Vitamin B12 is an essential water-soluble vitamin that is commonly found in a variety of foods, such as fish, shellfish, meat, eggs, and dairy products. Vitamin B12 plays an important role in supplying essential methyl groups for protein and DNA synthesis. Vitamin B12 is bound to the protein in food. Hydrochloric acid in the stomach releases B12 from protein during digestion. Once released, B12 combines with a substance called intrinsic factor (IF) before it is absorbed into the bloodstream. Keep reading, it will make sense!
The human body stores several years’ worth of vitamin B12 in the liver, so nutritional deficiency of this vitamin is extremely rare. However, deficiency can result from being unable to use vitamin B12. Inability to absorb vitamin B12 from the intestinal tract is called pernicious anemia. Vitamin B12 deficiency is common in the elderly. HIV-infected persons and vegetarians who are not taking in proper amounts of B12 are also prone to deficiency.
Symptoms of Pernicious Anemia
- Shortness of breath
- Pale or yellowish skin
- Swollen tongue that may appear dark red
- Weight loss
- Numbness or tingling in your hands and feet
- Muscle weakness
- Unsteady movements
- Mental confusion or forgetfulness
Who Is At Risk For Pernicious Anemia?
- You don’t eat meat and dairy products, foods that contain a lot of vitamin B-12. Vegetarians who don’t eat dairy products and vegans, who don’t eat any foods from animals, may fall into this category.
- You have an intestinal disease, abnormal bacterial growth in your stomach, or have had surgery to your intestines or stomach that interferes with the absorption of vitamin B-12.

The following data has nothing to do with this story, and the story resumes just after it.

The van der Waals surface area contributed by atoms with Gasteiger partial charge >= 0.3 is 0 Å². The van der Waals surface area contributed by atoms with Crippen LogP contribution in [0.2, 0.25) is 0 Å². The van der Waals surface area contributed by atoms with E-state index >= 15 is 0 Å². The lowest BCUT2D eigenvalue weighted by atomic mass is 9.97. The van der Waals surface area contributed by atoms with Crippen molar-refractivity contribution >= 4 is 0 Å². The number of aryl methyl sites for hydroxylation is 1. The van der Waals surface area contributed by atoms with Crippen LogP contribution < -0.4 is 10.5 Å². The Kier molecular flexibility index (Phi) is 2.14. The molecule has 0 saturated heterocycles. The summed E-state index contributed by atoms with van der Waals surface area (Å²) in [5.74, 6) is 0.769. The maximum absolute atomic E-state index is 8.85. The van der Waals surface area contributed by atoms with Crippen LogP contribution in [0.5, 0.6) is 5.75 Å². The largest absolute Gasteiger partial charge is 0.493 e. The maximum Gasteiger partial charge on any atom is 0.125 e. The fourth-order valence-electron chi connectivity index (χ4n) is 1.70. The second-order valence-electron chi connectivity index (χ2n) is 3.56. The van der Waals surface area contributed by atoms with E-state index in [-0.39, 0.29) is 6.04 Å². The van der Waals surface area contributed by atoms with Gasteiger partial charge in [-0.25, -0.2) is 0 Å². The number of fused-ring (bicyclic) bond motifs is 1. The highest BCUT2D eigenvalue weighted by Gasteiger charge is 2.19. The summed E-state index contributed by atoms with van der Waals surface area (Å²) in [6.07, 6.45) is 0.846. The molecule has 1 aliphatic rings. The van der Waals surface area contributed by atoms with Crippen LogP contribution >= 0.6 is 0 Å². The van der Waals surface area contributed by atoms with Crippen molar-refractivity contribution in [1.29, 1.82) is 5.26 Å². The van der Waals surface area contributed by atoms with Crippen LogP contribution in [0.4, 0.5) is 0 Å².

- You lack intrinsic factor. Most people with a vitamin B-12 deficiency anemia lack intrinsic factor — a protein secreted by the stomach that is necessary for absorption of vitamin B-12. Lack of intrinsic factor may be due to an autoimmune reaction or it may be inherited.
- You take certain medications. Antacids and some drugs used to treat type 2 diabetes may interfere with B-12 absorption.
- You have another autoimmune disorder. People with endocrine-related autoimmune disorders, such as diabetes or thyroid disease, may have an increased risk of developing a specific type of vitamin B-12 deficiency anemia called pernicious anemia.
Pernicious Anemia is diagnosed through a physical examination and lab work. Replace vitamin B12 is important in treating this type of anemia. One might think that you can simply take more B12 in pill form or through diet. This is not the case. When you have a B12 deficiency, the intrinsic factor in your stomach does not allow your body to absorb the B12. The only way to effectively treat this type of anemia is through B12 injections.
See your health care provider, if you are exhibiting any of the symptoms of pernicious anemia. So, if you aren’t deficient in B12 – should you be taking B12 injections or B12 supplements? Coming soon!